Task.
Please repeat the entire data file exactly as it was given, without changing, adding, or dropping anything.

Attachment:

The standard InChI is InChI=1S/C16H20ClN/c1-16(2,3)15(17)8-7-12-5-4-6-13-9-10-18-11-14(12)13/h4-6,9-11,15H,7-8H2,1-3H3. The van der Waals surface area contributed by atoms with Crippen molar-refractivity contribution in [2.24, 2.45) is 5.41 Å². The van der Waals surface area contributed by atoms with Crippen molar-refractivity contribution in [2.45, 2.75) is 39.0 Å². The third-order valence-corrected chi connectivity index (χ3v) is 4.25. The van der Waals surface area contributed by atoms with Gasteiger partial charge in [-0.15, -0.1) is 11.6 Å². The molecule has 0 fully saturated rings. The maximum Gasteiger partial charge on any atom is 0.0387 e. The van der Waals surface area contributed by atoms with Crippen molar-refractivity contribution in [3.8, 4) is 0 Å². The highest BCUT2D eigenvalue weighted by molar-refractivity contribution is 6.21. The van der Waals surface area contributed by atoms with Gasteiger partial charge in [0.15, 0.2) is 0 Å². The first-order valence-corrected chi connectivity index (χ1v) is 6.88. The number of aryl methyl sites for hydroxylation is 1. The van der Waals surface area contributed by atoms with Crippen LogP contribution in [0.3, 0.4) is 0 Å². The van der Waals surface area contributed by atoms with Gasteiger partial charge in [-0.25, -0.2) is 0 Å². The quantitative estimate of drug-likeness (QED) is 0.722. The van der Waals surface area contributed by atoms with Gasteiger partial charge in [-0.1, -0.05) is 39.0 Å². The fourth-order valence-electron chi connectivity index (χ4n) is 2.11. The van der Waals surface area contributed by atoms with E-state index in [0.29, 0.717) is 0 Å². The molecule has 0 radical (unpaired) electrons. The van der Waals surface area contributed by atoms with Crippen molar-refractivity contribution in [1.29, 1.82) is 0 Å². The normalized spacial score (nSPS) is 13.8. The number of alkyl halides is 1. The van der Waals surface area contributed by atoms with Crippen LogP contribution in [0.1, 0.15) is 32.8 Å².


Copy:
The standard InChI is InChI=1S/C16H20ClN/c1-16(2,3)15(17)8-7-12-5-4-6-13-9-10-18-11-14(12)13/h4-6,9-11,15H,7-8H2,1-3H3. The van der Waals surface area contributed by atoms with Crippen molar-refractivity contribution in [2.24, 2.45) is 5.41 Å². The van der Waals surface area contributed by atoms with Crippen molar-refractivity contribution in [2.45, 2.75) is 39.0 Å². The third-order valence-corrected chi connectivity index (χ3v) is 4.25. The van der Waals surface area contributed by atoms with Gasteiger partial charge in [-0.15, -0.1) is 11.6 Å². The molecule has 0 fully saturated rings. The maximum Gasteiger partial charge on any atom is 0.0387 e. The van der Waals surface area contributed by atoms with Crippen molar-refractivity contribution in [3.8, 4) is 0 Å². The highest BCUT2D eigenvalue weighted by molar-refractivity contribution is 6.21. The van der Waals surface area contributed by atoms with Gasteiger partial charge in [0.15, 0.2) is 0 Å². The first-order valence-corrected chi connectivity index (χ1v) is 6.88. The number of aryl methyl sites for hydroxylation is 1. The van der Waals surface area contributed by atoms with Crippen LogP contribution in [0.3, 0.4) is 0 Å². The van der Waals surface area contributed by atoms with Gasteiger partial charge in [-0.25, -0.2) is 0 Å². The quantitative estimate of drug-likeness (QED) is 0.722. The van der Waals surface area contributed by atoms with Gasteiger partial charge in [-0.1, -0.05) is 39.0 Å². The fourth-order valence-electron chi connectivity index (χ4n) is 2.11. The van der Waals surface area contributed by atoms with E-state index in [0.29, 0.717) is 0 Å². The molecule has 0 radical (unpaired) electrons. The van der Waals surface area contributed by atoms with Crippen molar-refractivity contribution in [1.29, 1.82) is 0 Å². The normalized spacial score (nSPS) is 13.8. The number of alkyl halides is 1. The van der Waals surface area contributed by atoms with Crippen LogP contribution in [0.1, 0.15) is 32.8 Å².